Here are my graphic leet skillz:
Now, the first graph represents the situation on a server a few days after the launch. The blue line traces the *activity* on the server in a set moment and not the number of characters created that never come back. In the first weeks all the players are concentrated in the first levels and then slowly decrease. During this phase there’s overcrowding and if you were in WoW at launch or at the launch of a brand new server you know how this is absolutely true. Everyone is running around the newbie zones and only a few players that never log out are able to reach an higher level compared to most of the other players.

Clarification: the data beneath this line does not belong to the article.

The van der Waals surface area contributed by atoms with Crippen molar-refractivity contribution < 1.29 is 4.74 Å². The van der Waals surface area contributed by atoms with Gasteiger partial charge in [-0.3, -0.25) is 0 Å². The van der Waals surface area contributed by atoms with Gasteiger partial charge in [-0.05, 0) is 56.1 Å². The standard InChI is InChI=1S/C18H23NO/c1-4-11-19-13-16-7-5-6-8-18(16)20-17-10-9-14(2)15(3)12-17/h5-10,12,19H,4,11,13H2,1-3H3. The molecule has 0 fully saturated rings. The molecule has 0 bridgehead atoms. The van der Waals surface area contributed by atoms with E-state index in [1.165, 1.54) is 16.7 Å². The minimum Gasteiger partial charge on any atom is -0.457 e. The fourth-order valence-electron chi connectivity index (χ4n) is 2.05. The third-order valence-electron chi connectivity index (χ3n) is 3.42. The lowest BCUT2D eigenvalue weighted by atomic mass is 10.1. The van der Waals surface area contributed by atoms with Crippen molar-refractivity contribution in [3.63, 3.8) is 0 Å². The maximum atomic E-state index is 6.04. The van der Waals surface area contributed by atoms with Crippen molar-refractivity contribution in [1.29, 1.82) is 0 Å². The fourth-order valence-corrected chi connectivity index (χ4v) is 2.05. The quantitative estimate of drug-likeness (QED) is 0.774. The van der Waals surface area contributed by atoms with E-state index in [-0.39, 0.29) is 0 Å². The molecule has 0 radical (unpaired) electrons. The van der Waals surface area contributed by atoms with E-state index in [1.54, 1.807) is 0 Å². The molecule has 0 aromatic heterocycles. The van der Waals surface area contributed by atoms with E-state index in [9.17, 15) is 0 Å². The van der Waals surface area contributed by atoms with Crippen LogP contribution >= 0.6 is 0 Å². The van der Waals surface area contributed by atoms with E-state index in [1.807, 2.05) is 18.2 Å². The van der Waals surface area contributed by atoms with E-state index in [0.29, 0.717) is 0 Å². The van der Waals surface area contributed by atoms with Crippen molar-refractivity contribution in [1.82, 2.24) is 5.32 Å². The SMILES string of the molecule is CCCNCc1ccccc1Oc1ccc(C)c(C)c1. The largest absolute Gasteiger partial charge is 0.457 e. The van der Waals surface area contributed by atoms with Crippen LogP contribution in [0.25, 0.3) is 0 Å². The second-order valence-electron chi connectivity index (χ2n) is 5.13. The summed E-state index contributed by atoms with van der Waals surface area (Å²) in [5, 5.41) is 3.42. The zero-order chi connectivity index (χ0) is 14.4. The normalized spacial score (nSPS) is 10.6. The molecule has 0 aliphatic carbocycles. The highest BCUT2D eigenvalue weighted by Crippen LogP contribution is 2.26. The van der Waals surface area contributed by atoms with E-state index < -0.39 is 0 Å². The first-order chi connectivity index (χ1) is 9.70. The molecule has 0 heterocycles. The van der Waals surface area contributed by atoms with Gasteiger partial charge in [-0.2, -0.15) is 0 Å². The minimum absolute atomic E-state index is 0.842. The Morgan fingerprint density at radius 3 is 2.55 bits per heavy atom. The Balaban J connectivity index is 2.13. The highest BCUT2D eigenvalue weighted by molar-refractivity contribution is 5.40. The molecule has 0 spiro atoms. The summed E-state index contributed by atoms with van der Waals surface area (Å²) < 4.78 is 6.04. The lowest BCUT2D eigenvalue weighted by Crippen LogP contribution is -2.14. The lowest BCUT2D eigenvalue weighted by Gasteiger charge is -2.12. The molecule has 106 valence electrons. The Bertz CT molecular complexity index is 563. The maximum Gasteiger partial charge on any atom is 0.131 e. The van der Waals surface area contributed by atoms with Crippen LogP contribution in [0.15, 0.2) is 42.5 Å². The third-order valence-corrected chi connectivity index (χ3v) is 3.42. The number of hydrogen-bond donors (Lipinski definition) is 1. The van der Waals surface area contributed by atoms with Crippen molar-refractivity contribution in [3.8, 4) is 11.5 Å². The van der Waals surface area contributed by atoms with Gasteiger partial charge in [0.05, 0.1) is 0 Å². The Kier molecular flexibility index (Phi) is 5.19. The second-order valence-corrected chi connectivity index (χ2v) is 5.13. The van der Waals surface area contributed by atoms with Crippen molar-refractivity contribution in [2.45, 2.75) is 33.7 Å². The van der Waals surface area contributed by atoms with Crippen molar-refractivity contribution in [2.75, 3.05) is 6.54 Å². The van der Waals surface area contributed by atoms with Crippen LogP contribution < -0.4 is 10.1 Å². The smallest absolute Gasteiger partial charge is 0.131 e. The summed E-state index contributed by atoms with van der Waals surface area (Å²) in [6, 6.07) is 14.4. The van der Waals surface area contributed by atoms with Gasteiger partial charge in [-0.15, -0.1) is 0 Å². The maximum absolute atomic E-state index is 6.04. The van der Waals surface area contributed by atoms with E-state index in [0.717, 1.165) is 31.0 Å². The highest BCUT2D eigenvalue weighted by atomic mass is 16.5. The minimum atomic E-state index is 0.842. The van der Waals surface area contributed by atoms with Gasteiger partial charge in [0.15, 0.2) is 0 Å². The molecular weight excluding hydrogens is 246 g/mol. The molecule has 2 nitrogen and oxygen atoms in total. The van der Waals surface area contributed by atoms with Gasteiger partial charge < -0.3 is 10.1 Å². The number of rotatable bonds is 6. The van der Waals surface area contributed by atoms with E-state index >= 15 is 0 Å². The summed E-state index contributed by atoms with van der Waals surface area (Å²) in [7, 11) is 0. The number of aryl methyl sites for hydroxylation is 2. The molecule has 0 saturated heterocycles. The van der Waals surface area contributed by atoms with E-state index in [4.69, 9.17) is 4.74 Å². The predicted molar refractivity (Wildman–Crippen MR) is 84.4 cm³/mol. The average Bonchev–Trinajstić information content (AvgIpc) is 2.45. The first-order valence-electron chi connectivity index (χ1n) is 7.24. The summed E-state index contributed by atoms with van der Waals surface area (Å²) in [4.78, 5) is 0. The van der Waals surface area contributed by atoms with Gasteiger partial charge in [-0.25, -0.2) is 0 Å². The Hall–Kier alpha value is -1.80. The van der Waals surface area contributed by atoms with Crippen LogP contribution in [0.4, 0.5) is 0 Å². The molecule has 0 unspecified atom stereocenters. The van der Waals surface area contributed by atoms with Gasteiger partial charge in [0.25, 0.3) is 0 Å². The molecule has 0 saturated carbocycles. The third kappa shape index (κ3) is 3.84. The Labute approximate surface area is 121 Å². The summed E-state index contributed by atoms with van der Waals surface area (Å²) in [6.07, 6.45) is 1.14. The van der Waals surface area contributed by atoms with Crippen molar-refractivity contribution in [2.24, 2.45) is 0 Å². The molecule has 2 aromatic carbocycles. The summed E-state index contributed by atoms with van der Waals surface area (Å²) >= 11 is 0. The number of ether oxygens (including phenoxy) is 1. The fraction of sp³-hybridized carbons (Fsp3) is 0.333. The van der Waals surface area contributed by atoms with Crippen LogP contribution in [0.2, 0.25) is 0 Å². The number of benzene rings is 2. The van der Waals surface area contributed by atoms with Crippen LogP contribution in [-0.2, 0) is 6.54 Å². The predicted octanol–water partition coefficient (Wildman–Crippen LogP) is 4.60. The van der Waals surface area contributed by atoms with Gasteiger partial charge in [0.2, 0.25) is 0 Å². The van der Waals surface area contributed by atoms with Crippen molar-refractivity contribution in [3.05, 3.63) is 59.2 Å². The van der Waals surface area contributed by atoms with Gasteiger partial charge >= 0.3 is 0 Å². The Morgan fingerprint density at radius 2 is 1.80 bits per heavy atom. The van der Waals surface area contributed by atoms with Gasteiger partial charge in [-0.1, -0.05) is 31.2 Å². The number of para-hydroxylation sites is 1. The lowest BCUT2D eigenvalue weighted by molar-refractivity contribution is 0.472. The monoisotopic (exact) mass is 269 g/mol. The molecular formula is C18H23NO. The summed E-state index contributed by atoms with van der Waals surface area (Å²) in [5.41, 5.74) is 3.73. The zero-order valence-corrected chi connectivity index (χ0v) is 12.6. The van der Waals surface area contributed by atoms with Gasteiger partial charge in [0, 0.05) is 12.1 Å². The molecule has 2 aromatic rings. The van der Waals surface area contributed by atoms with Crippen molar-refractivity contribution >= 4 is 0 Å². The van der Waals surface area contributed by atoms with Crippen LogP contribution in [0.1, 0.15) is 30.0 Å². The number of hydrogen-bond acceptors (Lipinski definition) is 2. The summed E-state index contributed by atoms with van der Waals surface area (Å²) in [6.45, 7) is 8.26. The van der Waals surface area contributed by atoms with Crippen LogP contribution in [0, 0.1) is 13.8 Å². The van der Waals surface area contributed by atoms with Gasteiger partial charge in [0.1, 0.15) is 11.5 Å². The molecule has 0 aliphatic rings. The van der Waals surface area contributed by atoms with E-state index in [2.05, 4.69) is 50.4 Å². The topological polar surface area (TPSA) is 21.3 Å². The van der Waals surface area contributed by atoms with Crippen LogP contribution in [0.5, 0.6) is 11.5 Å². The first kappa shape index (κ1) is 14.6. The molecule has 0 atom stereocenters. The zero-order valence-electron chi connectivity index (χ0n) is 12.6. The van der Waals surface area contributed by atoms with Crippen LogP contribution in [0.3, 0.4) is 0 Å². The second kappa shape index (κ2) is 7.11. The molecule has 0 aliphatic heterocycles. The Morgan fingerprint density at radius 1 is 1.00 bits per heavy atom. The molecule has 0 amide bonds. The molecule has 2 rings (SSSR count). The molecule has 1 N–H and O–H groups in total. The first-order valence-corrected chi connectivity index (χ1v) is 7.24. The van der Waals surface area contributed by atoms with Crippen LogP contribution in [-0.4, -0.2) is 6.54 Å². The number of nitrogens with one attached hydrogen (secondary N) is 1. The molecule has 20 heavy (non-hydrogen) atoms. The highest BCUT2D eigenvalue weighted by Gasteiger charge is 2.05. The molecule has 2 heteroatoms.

Do you remember all the queues that lasted for multiple hours during the first days and all the players raging against Blizzard? That wasn’t simply the server load, it was because all the players were packed in the newbie zones and the early levels in general. The red line here shows the volume of the content available targeted at those levels. At the beginning of the graph there’s more of it to accomodate the number of players, but it’s still not enough. There’s more of it compared to the mid-levels because each race has its own newbie zone and content.
(the graph still doesn’t factor the “time” needed by each level, or the first levels still wouldn’t compare with the amount of content in the mid-levels, since each level takes more time and so requires more content available)